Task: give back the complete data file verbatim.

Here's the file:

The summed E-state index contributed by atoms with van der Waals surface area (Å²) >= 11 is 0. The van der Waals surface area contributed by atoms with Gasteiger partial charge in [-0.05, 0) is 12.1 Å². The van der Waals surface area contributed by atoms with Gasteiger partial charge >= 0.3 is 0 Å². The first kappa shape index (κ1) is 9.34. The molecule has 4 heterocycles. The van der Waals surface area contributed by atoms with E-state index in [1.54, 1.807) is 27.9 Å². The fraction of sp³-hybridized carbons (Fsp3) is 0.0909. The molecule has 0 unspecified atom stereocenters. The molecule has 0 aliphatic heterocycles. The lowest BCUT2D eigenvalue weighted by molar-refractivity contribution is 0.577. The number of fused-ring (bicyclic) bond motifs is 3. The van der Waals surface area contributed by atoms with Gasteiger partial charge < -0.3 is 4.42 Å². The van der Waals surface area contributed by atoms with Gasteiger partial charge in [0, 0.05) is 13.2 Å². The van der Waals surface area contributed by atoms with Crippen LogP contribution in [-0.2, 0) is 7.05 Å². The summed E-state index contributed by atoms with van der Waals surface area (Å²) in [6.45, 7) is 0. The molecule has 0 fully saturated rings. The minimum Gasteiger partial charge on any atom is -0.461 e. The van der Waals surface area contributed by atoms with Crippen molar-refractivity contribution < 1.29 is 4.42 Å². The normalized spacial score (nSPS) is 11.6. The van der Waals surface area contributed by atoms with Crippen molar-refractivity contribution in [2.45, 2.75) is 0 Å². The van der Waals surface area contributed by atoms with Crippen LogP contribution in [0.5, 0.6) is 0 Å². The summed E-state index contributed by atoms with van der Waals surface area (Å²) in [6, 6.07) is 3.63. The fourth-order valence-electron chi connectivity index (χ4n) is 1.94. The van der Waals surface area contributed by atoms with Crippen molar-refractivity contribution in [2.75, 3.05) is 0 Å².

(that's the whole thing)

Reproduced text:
The summed E-state index contributed by atoms with van der Waals surface area (Å²) >= 11 is 0. The van der Waals surface area contributed by atoms with Gasteiger partial charge in [-0.05, 0) is 12.1 Å². The van der Waals surface area contributed by atoms with Gasteiger partial charge >= 0.3 is 0 Å². The first kappa shape index (κ1) is 9.34. The molecule has 4 heterocycles. The van der Waals surface area contributed by atoms with E-state index in [1.54, 1.807) is 27.9 Å². The fraction of sp³-hybridized carbons (Fsp3) is 0.0909. The molecule has 0 unspecified atom stereocenters. The molecule has 0 aliphatic heterocycles. The lowest BCUT2D eigenvalue weighted by molar-refractivity contribution is 0.577. The number of fused-ring (bicyclic) bond motifs is 3. The van der Waals surface area contributed by atoms with Gasteiger partial charge < -0.3 is 4.42 Å². The van der Waals surface area contributed by atoms with Gasteiger partial charge in [0, 0.05) is 13.2 Å². The van der Waals surface area contributed by atoms with Crippen LogP contribution in [-0.2, 0) is 7.05 Å². The summed E-state index contributed by atoms with van der Waals surface area (Å²) in [6.45, 7) is 0. The molecule has 0 fully saturated rings. The minimum Gasteiger partial charge on any atom is -0.461 e. The van der Waals surface area contributed by atoms with Crippen molar-refractivity contribution < 1.29 is 4.42 Å². The normalized spacial score (nSPS) is 11.6. The van der Waals surface area contributed by atoms with Crippen molar-refractivity contribution in [2.45, 2.75) is 0 Å². The van der Waals surface area contributed by atoms with Crippen LogP contribution in [0.5, 0.6) is 0 Å². The summed E-state index contributed by atoms with van der Waals surface area (Å²) in [6, 6.07) is 3.63. The fourth-order valence-electron chi connectivity index (χ4n) is 1.94. The van der Waals surface area contributed by atoms with Crippen molar-refractivity contribution in [2.75, 3.05) is 0 Å².